Alyssa’s main research foci include the behavioral and nutritional correlates of cooperative breeding, life history theory, children’s foraging and food sharing, the evolution of childhood, the ontogeny of prosocial behavior, and the evolution of the human diet and sexual division of labor. Much of her active research focuses on exploring the evolution of human behaviors as adaptive solutions to the life history demands of reproduction, growth, and development. She is particularly interested in the ways in which ecology influences social behavior within and between human populations – particularly small-scale societies like hunter-gatherers.
Alyssa continues to work with the Hadza, traveling to Lake Eyasi on a nearly annual basis. She is actively engaged in both academic research and community-based Hadza land rights and health care initiatives in Tanzania.
SPENCER WELLS is an Explorer-in-Residence at the National Geographic Society and Frank H. T. Rhodes Class of ’56 Professor at Cornell University. He leads The Genographic Project, which is collecting and analyzing hundreds of thousands of DNA samples from people around the world in order to decipher how our ancestors populated the planet. Wells graduated Phi Beta Kappa from the University of Texas at Austin, received his Ph.D. from Harvard University and conducted postdoctoral work at Stanford and Oxford. He has appeared in numerous documentary films and is the author of three books, The Journey of Man, Deep Ancestry and Pandora’s Seed. His fieldwork has taken him to more than 80 countries, where he has worked with everyone from heads of government and Fortune 500 corporations, to tribal chieftains eking out a precarious living in places as remote as Chad, Tajikistan and Papua New Guinea. He lives in Washington D.C. with his wife Pamela, a filmmaker.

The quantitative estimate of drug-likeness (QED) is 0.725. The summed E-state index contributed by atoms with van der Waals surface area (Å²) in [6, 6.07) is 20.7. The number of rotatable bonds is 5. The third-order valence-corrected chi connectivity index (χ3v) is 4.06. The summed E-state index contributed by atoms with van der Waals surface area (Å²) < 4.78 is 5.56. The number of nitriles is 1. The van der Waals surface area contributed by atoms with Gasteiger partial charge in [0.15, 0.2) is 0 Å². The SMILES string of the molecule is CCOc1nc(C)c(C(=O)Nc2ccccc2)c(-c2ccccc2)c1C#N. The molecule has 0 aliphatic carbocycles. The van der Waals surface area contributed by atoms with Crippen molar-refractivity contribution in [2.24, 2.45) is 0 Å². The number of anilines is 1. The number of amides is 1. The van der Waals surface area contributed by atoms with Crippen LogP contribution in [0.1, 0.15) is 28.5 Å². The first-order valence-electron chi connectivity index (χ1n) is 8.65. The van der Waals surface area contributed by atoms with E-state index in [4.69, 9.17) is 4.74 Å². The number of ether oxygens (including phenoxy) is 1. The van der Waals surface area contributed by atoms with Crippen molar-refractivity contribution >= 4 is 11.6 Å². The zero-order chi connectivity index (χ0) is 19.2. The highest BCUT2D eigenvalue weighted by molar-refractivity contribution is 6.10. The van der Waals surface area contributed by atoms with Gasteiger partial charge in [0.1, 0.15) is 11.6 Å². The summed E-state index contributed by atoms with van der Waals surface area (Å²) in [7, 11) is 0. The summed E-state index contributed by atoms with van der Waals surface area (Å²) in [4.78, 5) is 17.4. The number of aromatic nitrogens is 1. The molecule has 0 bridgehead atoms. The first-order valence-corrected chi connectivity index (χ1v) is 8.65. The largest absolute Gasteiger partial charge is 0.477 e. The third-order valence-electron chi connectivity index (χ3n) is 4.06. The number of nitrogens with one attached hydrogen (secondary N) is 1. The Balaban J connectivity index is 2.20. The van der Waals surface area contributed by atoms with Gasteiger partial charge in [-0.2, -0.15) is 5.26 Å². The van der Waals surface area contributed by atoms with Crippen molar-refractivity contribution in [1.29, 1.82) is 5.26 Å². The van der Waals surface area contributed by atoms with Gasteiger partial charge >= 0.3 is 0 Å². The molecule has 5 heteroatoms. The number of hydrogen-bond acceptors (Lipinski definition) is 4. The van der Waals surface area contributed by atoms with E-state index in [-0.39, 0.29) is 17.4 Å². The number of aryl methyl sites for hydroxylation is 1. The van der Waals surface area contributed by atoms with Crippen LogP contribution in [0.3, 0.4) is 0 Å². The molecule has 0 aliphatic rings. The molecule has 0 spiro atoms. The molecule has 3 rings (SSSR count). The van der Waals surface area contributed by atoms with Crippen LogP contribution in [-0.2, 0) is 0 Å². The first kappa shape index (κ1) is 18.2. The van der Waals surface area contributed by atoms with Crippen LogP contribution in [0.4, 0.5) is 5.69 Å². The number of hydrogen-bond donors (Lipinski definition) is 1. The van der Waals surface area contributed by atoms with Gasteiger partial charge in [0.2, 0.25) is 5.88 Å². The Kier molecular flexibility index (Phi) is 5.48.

David traces his career path from Texas, where he grew up exploring his grandfather’s ranch by foot and on horseback. His roots in nature inspired him to serve others and do his part to leave the world a better place.